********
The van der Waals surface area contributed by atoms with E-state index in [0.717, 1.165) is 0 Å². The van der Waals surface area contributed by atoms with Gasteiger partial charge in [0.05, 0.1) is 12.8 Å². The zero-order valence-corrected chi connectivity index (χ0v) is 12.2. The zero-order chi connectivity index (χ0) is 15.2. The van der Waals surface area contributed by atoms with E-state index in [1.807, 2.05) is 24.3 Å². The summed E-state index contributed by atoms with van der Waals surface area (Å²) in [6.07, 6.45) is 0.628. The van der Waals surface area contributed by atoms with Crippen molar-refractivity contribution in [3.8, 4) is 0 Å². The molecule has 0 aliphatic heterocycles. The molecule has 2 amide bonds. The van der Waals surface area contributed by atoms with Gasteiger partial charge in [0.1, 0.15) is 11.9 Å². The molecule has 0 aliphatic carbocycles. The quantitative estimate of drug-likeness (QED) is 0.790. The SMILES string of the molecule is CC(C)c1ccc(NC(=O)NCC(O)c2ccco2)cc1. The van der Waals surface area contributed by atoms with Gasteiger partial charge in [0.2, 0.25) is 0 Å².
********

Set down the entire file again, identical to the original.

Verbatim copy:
The van der Waals surface area contributed by atoms with E-state index in [0.717, 1.165) is 0 Å². The van der Waals surface area contributed by atoms with Gasteiger partial charge in [0.05, 0.1) is 12.8 Å². The zero-order valence-corrected chi connectivity index (χ0v) is 12.2. The zero-order chi connectivity index (χ0) is 15.2. The van der Waals surface area contributed by atoms with E-state index in [1.807, 2.05) is 24.3 Å². The summed E-state index contributed by atoms with van der Waals surface area (Å²) in [6.07, 6.45) is 0.628. The van der Waals surface area contributed by atoms with Crippen molar-refractivity contribution in [3.8, 4) is 0 Å². The molecule has 0 aliphatic heterocycles. The molecule has 2 amide bonds. The van der Waals surface area contributed by atoms with Gasteiger partial charge in [0.1, 0.15) is 11.9 Å². The molecule has 0 aliphatic carbocycles. The quantitative estimate of drug-likeness (QED) is 0.790. The SMILES string of the molecule is CC(C)c1ccc(NC(=O)NCC(O)c2ccco2)cc1. The van der Waals surface area contributed by atoms with Gasteiger partial charge in [0.2, 0.25) is 0 Å².